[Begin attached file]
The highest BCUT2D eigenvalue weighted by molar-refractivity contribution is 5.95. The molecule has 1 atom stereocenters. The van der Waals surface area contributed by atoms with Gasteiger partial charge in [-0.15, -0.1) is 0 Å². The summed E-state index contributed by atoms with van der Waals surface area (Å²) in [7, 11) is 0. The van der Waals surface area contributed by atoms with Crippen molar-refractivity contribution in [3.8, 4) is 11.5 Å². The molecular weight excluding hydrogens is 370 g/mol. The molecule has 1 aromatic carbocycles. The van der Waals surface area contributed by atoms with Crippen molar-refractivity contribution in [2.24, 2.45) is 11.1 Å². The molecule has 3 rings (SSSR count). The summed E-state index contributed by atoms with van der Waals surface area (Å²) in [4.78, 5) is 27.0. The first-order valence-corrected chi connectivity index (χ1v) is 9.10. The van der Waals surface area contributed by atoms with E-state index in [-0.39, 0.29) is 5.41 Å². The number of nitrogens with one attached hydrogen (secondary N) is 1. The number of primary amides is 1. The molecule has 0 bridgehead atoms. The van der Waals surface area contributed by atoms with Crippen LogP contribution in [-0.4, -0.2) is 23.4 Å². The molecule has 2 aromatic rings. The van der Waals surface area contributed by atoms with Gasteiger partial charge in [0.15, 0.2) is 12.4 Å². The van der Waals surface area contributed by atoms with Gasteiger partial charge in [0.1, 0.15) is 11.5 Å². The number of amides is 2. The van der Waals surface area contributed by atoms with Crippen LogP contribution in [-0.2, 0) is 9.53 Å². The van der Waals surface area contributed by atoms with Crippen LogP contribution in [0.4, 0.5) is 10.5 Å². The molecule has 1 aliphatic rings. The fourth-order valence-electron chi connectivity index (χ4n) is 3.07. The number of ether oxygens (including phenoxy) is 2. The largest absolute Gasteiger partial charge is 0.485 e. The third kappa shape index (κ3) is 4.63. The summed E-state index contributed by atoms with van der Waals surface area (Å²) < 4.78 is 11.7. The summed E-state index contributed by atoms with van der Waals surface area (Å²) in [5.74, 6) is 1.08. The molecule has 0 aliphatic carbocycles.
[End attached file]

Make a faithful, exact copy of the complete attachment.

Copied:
The highest BCUT2D eigenvalue weighted by molar-refractivity contribution is 5.95. The molecule has 1 atom stereocenters. The van der Waals surface area contributed by atoms with Gasteiger partial charge in [-0.15, -0.1) is 0 Å². The summed E-state index contributed by atoms with van der Waals surface area (Å²) in [7, 11) is 0. The van der Waals surface area contributed by atoms with Crippen molar-refractivity contribution in [3.8, 4) is 11.5 Å². The molecular weight excluding hydrogens is 370 g/mol. The molecule has 1 aromatic carbocycles. The van der Waals surface area contributed by atoms with Crippen molar-refractivity contribution in [2.24, 2.45) is 11.1 Å². The molecule has 3 rings (SSSR count). The summed E-state index contributed by atoms with van der Waals surface area (Å²) in [4.78, 5) is 27.0. The first-order valence-corrected chi connectivity index (χ1v) is 9.10. The van der Waals surface area contributed by atoms with E-state index in [-0.39, 0.29) is 5.41 Å². The number of nitrogens with one attached hydrogen (secondary N) is 1. The number of primary amides is 1. The molecule has 0 bridgehead atoms. The van der Waals surface area contributed by atoms with Crippen LogP contribution in [-0.4, -0.2) is 23.4 Å². The molecule has 2 aromatic rings. The van der Waals surface area contributed by atoms with Gasteiger partial charge in [0.15, 0.2) is 12.4 Å². The van der Waals surface area contributed by atoms with Gasteiger partial charge in [0.1, 0.15) is 11.5 Å². The number of amides is 2. The van der Waals surface area contributed by atoms with Crippen LogP contribution in [-0.2, 0) is 9.53 Å². The van der Waals surface area contributed by atoms with Crippen LogP contribution in [0.4, 0.5) is 10.5 Å². The molecule has 1 aliphatic rings. The fourth-order valence-electron chi connectivity index (χ4n) is 3.07. The number of ether oxygens (including phenoxy) is 2. The largest absolute Gasteiger partial charge is 0.485 e. The third kappa shape index (κ3) is 4.63. The summed E-state index contributed by atoms with van der Waals surface area (Å²) < 4.78 is 11.7. The summed E-state index contributed by atoms with van der Waals surface area (Å²) in [5.74, 6) is 1.08. The molecule has 0 aliphatic carbocycles.